PCV2013 The Leadership Role for Product Managers

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This session will review leadership dynamics and the cross-functional leadership required to propel your product to a greater level of success. Includes Additional Slides on: Leadership Qualities, Organizational Culture Grid, Matrix of Requirements for Effective Change, Team Work Values and Manifesto.

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PCV2013 The Leadership Role for Product Managers

  1. 1. This session will review leadership dynamics and the cross-functional leadership required to propel your product to a greater level of success. Derek Pettingale – ProductCamp Vancouver – 2013 Past Chair BCTIA – Product Management Group – 2013 Chair www.linkedin.com/in/derekpettingale
  2. 2. Typical Product Manager’s Leadership Challenge Taking responsibility without authority Making unpopular decisions while preserving relationships Tactical task overload vs. the need for proactive (strategic) work Generating enthusiasm while taking criticism
  3. 3. PM’s Positional Authority is Typically Low However the responsibility for your product line is neither shared norconditional. Therefore taking responsibility for your product line requires the ability to garner authority beyond your position’s direct authority. But HOW?Great Product Knowledge?  No not really, having the right answer and a good argument is not enoughUnderstanding Market Problems?  Yes, and by defining them in ways that can be solved profitablyUnderstanding the Product Marketing Process?  Yes, mostly by challenging peoples’ assumptions about the process and inspiring them to believe in a process.Influencing Others?  Yes, by managing relationships, utilizing good people and conflict resolution skills, and by delegating, inspiring, enabling…
  4. 4. You are the Messenger for the MarketSo, First You Must Stop Selling and Then…Discover, Ask Questions, Listen, Clarify and Listen Some More…  Customers / Lost Opportunities – Why?  Why are the Potentials not even looking?  What are the Prospects looking at now? Why?  What are the competitors offering? Why?Look Outside the Building  Trade Shows /Conferences – Ask Questions and Visit with Competitors  On site interviews / Win / Loss – You must write it down  Focus Groups / Advisory Groups – Results must be recorded  Secondary Research – You must actually read it!Validate and Establish Facts  Facts Outmuscle Opinion and Will Trump Organizational Hierarchy  Surveys and Conjoint Analysis – Gather Data and Rank Options  Offer Experiments – Tests Market Interest
  5. 5. Establish Your PM AuthorityBy Communicating Market Problems…  Market Information: Win Loss Reviews, Competitive Analysis, Technology Analysis  Strategy: Defining the Market and Channels, Defining a Winning Product portfolioBy Communicating and Supporting the PM Process… Market → Strategy → Business → Planning → Programs → Pre Launch → Post LaunchKnow Your PM Tools…  Product Road Map, Business Plan, Positioning, Market Requirements  Launch Plans, Sales Training, Collateral Tools, Demos, Presentations Understand Your Market and Know Your Craft.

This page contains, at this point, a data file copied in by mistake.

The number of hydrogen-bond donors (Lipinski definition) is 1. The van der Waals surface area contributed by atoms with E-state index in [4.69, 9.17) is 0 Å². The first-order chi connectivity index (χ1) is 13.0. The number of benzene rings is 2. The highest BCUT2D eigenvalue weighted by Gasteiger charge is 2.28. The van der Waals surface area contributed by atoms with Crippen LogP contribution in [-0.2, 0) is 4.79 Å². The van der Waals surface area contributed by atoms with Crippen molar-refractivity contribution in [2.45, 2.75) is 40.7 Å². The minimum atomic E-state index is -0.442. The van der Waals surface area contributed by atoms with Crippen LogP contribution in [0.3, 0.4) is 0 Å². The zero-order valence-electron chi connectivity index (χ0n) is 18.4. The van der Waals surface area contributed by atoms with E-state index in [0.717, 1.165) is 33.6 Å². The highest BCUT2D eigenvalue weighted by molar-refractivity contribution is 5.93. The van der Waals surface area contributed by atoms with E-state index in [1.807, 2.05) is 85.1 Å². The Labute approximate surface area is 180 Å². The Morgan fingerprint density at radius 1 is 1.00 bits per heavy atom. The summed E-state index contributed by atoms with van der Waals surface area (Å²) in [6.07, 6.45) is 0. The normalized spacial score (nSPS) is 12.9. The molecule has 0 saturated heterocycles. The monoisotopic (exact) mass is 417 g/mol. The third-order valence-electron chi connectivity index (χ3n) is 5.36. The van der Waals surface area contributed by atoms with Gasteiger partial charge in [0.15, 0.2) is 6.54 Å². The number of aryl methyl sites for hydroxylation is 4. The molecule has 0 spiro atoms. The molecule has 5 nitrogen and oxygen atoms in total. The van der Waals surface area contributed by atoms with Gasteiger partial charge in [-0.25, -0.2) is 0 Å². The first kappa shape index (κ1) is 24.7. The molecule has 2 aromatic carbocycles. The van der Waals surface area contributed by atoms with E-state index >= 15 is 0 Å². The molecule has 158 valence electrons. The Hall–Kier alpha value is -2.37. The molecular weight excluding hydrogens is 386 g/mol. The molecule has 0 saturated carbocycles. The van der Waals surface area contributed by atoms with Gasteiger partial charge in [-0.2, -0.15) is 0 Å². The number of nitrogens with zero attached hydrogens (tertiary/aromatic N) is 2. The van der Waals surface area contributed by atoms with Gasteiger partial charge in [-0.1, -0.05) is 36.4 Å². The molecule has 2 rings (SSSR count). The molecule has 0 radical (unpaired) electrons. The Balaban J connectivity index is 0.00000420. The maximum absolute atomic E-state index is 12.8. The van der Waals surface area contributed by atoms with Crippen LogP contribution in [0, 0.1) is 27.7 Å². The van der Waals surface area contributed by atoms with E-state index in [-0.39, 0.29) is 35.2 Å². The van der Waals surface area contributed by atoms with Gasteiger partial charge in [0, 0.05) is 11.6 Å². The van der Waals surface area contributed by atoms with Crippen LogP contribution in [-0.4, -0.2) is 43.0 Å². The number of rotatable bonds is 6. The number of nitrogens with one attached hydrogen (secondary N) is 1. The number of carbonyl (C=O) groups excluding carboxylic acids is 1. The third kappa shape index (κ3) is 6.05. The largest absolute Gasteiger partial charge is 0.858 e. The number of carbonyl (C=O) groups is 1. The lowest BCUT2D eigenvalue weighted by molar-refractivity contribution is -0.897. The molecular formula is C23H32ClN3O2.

6. 6. What Product Management Owns andWhere it Should Provide Leadership Market Place 1-Win Loss Analysis 5-External Product Roadmap 6-Requirements 7-Positioning 8-Buying Process Development Marcom Sales 2-Business Proposal 3-Business Plan 4-Product Roadmap Executives
  7. 7. Improving Product Management Leadership Active During Development and Launch StagesUsually by Supporting Established “Functional Depts”  Attend Functional department meetings promoting support for… Development, Marketing, Sales, Support  Narrow mandate based on function  Functional team is the domain of the Functional Manager  Functional leaders may not buy into carrying some of the responsibility  Product Manager is only one with complete picture Be a Better Product Manager and a Better Leader by Establishing Your Own “Cross-functional Team”
  8. 8. Exceptional Product Management Leadership Active Product Lifecycle ManagementEstablish a “Cross-functional Product Management Team”  Standing Team Supporting the Lifecycle Management of the Whole Solution  Technology, marketing, sales, support, professional services, production, localization…  Broader Mandate than Development or Launch Team  Product Manager will continue to communicate across the organization  Cross-functional team members will carry some of the responsibility Assembling a Cross-functional Team and Leading with Market Facts is the Domain of the Product Manager